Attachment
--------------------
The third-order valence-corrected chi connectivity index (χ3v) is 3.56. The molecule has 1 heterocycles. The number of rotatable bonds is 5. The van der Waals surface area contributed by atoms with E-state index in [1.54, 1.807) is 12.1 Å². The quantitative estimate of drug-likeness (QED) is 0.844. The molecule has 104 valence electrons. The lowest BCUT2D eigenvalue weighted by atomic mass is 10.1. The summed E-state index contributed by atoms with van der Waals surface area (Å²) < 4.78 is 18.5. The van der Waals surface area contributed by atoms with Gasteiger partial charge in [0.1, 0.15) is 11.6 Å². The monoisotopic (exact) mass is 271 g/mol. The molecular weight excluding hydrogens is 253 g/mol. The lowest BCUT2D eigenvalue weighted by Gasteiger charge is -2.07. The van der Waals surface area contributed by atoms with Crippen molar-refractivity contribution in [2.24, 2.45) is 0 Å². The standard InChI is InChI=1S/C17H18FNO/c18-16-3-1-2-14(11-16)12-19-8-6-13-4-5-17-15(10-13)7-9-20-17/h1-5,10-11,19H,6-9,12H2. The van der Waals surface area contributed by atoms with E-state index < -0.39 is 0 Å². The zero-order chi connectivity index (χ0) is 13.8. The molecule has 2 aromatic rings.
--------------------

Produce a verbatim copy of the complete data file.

The third-order valence-corrected chi connectivity index (χ3v) is 3.56. The molecule has 1 heterocycles. The number of rotatable bonds is 5. The van der Waals surface area contributed by atoms with E-state index in [1.54, 1.807) is 12.1 Å². The quantitative estimate of drug-likeness (QED) is 0.844. The molecule has 104 valence electrons. The lowest BCUT2D eigenvalue weighted by atomic mass is 10.1. The summed E-state index contributed by atoms with van der Waals surface area (Å²) < 4.78 is 18.5. The van der Waals surface area contributed by atoms with Gasteiger partial charge in [0.1, 0.15) is 11.6 Å². The monoisotopic (exact) mass is 271 g/mol. The molecular weight excluding hydrogens is 253 g/mol. The lowest BCUT2D eigenvalue weighted by Gasteiger charge is -2.07. The van der Waals surface area contributed by atoms with Crippen molar-refractivity contribution in [2.24, 2.45) is 0 Å². The standard InChI is InChI=1S/C17H18FNO/c18-16-3-1-2-14(11-16)12-19-8-6-13-4-5-17-15(10-13)7-9-20-17/h1-5,10-11,19H,6-9,12H2. The van der Waals surface area contributed by atoms with E-state index < -0.39 is 0 Å². The zero-order chi connectivity index (χ0) is 13.8. The molecule has 2 aromatic rings.